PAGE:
What can one say about the derivatives of a smooth function of several variables that is a limit of smooth functions with converging zeros?

More precisely, suppose that $f_i: R^n \to R^m$ is a sequence of smooth functions converging uniformly in all derivatives to a function $f: R^n \to R^m$. Suppose that $z_{i,k} \in R^n$ are distinct zeroes of $f_i$ for $k = 1,\ldots, l$ converging to $0$ as $i \to \infty$ for all $k$. Clearly some partial derivatives of $f$ have to vanish at $0$, but which ones depends on how the points $z_{i,k}$ converge to $0$.

Let $d(l,n,m)$ be the function such that for any such situation above for $l,n,m$ fixed, there exists a direction $v \in R^n$ for which the first $d(l,n,m)$ directional derivatives of $f$ in the direction of $v$ vanishes at $0$. What is $d(l,n,m)$?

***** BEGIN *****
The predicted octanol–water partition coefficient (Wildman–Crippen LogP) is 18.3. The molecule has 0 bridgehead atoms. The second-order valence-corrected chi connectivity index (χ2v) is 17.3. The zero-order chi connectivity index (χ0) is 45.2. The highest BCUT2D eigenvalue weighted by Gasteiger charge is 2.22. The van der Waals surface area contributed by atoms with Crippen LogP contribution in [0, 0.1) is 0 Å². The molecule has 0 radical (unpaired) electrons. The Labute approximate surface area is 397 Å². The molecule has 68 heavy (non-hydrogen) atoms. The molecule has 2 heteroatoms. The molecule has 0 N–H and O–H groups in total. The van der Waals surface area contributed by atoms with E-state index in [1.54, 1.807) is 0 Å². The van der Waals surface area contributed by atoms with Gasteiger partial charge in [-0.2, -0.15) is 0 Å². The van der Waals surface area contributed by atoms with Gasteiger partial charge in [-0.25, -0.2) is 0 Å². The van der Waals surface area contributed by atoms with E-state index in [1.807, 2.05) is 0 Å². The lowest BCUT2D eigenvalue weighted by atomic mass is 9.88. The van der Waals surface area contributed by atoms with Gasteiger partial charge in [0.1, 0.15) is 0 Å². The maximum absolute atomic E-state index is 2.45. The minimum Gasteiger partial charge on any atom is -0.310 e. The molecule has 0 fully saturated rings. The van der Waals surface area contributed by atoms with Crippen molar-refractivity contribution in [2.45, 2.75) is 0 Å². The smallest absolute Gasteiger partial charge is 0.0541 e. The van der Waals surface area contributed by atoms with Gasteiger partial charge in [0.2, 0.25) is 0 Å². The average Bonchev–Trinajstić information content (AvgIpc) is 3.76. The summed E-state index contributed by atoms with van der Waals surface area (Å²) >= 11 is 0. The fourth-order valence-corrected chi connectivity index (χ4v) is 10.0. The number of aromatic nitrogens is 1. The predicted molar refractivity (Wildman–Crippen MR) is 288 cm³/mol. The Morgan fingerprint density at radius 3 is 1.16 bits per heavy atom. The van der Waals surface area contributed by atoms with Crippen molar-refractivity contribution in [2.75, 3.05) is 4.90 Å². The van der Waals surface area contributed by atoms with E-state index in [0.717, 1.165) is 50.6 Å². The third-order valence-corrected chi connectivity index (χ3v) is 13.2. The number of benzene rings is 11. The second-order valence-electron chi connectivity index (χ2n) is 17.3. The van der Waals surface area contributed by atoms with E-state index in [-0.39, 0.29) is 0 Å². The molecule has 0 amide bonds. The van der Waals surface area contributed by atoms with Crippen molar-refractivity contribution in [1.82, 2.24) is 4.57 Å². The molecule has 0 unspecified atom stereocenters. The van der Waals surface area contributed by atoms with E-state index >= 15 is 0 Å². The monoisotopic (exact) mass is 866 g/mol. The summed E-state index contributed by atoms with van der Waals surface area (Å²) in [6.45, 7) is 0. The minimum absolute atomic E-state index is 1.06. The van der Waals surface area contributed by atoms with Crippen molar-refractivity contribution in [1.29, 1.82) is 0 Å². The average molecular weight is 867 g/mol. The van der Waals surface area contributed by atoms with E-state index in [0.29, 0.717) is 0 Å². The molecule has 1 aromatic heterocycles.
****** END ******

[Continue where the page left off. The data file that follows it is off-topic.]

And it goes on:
This is related to the question of which partial derivatives at $0$ are approximated by finite difference operators constructed from the points $z_{i,k}$. My question is how this depends on the limiting geometry of $z_{i,k}$, and what statements are independent of the geometry. There must be a literature on this, but I am having trouble finding the right "tag".